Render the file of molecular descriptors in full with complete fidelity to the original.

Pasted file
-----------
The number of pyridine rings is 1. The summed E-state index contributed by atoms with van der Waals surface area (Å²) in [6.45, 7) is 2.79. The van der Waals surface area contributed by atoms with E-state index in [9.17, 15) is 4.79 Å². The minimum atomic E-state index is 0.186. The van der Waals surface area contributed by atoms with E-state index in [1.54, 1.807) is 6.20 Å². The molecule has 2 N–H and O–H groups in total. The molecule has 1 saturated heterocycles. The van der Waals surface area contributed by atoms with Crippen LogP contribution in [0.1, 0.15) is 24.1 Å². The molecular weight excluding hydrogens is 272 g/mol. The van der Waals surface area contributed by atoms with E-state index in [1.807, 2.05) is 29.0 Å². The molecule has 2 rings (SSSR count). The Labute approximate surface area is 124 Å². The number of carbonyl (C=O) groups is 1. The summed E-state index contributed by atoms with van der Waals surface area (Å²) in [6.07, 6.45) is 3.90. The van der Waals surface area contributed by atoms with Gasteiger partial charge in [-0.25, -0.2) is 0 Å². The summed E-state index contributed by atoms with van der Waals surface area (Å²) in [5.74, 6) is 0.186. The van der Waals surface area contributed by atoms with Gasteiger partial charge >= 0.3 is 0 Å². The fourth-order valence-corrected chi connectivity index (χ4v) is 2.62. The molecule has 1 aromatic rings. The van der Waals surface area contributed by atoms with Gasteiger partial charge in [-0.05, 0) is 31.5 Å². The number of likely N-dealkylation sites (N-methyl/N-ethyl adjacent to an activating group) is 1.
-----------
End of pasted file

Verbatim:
The number of pyridine rings is 1. The summed E-state index contributed by atoms with van der Waals surface area (Å²) in [6.45, 7) is 2.79. The van der Waals surface area contributed by atoms with E-state index in [9.17, 15) is 4.79 Å². The minimum atomic E-state index is 0.186. The van der Waals surface area contributed by atoms with E-state index in [1.54, 1.807) is 6.20 Å². The molecule has 2 N–H and O–H groups in total. The molecule has 1 saturated heterocycles. The van der Waals surface area contributed by atoms with Crippen LogP contribution in [0.1, 0.15) is 24.1 Å². The molecular weight excluding hydrogens is 272 g/mol. The van der Waals surface area contributed by atoms with E-state index in [1.807, 2.05) is 29.0 Å². The molecule has 2 rings (SSSR count). The Labute approximate surface area is 124 Å². The number of carbonyl (C=O) groups is 1. The summed E-state index contributed by atoms with van der Waals surface area (Å²) in [6.07, 6.45) is 3.90. The van der Waals surface area contributed by atoms with Gasteiger partial charge in [-0.25, -0.2) is 0 Å². The summed E-state index contributed by atoms with van der Waals surface area (Å²) in [5.74, 6) is 0.186. The van der Waals surface area contributed by atoms with Gasteiger partial charge >= 0.3 is 0 Å². The fourth-order valence-corrected chi connectivity index (χ4v) is 2.62. The molecule has 1 aromatic rings. The van der Waals surface area contributed by atoms with Gasteiger partial charge in [-0.05, 0) is 31.5 Å². The number of likely N-dealkylation sites (N-methyl/N-ethyl adjacent to an activating group) is 1.